Good to Great

Why Information Management is critical to your Business’ Success

Jim Collins, in his best-selling 2001 book, “Good To Great", makes the case that companies who make the transformation from a “Good” company to a “Great” company share many of the following characteristics. They include:

  • the CEO came from within the company;
  • executive compensation did not drive success;
  • strategic planning was evidenced;
  • technology accelerated but did not cause the transformation;
  • companies focused on what not to do and stopped doing it;
  • mergers and acquisitions did not impact their success;
  • they produced revolutionary leaps in results with continuous improvement; and
  • great success was driven by a conscientious choice.


Companies manage assets to be successful. Those assets include money (capital), machines, facilities, technology, and human resources. These assets managed in synchronization with a shared company mission, vision, goals and objectives enable companies to grow successfully.

All too often, however, one asset is overlooked in this discussion! It is the organization’s data. They capture it, store it, transform it, and group it to analyze how the business runs. The management and quality of that data has a significant impact on the company’s ability to make choices that will drive the company from good to great. While Jim Collins makes many good observations, several need elaboration in light of data management.

Technology Accelerates Transformation -- It is not the technology per se that causes success, but it is the application of carefully selected technologies that enhance the companies’ growth. In most cases, the data–to-information-to-knowledge cycle associated with these technologies causes this to occur. Managing “shared” data across the organization allows up-to-date, real time information to transform the decision-making model within the organization. Business Process Change (What not to do and stop doing it) – You can’t make this change without brutally evaluating the facts (data) about how your business runs. It takes discipline to understand exactly what actions are taking place (how) in your business by whom, when, and where. Most certifications (ISO 9000, 9001, etc.) document why and what actions take place in your business by whom, when, and where. You must have auditable data to achieve certification. So, having the facts (data) that document what is happening provide you the insight to assess “what not to do and to stop doing it” in your business processes. Focus on Continuous Improvement -- Collect good facts (data) to drive good business decisions. Dr. W. Edwards Deming’s principles support the global success of Toyota, Proctor & Gamble, Ritz Carlton, Harley-Davidson, and many other leading organizations. A central tenet of Dr. Deming’s work is that a company must continuously improve its business processes (work that is done) to produce a “quality” product or service. Data capture, analysis and synthesis of the facts about your business process allow your team to assess and improve their work activities. Collecting facts (data) about the process and analyzing those facts provide insight into ways that help you improve your business’ product or service. Techniques associated with business process modeling, monitoring, and automation (see referenced business processing web sites: www.bptrends.com, www.bpminstitute.org or www.bpm.com, ) allow you to gather those facts that provide the foundation for the continuous improvements required to meet your business goals and objectives.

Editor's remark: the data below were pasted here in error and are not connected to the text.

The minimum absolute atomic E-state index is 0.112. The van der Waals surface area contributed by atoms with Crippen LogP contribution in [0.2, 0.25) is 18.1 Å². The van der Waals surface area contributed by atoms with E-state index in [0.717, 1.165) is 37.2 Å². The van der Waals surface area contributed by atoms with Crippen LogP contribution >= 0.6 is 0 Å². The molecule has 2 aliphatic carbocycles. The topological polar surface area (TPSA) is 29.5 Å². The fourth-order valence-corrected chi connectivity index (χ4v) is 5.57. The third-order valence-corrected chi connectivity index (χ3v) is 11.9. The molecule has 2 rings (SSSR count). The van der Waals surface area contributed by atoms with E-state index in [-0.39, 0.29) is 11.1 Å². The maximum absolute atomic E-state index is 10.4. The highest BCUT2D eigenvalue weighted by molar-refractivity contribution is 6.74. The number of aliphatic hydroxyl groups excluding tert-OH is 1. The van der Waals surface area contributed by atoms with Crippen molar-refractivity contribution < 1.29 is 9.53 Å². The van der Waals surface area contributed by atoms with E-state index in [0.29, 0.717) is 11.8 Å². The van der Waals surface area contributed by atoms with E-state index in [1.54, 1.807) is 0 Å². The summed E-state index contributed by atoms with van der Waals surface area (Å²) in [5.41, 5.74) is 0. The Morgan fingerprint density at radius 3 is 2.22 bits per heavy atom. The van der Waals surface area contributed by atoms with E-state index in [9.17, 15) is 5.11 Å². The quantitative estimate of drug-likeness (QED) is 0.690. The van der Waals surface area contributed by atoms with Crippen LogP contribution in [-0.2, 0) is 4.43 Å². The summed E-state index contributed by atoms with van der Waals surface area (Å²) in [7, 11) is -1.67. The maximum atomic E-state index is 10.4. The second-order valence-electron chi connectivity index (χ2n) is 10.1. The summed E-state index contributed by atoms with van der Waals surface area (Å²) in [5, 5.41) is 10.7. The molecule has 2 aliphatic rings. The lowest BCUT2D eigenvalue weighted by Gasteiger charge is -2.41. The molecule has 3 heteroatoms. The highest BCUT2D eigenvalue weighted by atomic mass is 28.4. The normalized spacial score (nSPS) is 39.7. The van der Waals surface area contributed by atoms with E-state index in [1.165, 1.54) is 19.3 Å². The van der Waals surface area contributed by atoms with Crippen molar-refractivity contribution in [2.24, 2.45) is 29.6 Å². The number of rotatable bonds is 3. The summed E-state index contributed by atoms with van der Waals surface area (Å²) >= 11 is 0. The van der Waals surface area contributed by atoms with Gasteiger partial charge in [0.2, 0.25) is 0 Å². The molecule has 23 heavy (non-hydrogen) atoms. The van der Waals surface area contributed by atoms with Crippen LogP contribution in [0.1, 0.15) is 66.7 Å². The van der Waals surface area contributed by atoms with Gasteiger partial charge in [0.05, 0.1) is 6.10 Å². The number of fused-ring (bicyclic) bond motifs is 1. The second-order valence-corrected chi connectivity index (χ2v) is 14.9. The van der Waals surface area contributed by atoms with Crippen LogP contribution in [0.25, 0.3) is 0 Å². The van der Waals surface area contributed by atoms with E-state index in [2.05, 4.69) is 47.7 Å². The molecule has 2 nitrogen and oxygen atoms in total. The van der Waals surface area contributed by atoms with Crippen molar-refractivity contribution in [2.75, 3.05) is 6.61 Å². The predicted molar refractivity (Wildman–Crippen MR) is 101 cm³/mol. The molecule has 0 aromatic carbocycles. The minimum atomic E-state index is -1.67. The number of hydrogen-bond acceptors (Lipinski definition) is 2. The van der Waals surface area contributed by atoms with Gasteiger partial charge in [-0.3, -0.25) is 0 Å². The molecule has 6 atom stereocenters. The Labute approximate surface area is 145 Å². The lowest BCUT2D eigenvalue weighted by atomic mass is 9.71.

Moving your business from good to great is in part driven by the data–to-information-to-knowledge cycle. Manage your data as an asset of your organization. The defining, capturing, storing, transforming, securing, and grouping of it produces “quality” reliable decision-making information, an asset that every company needs today!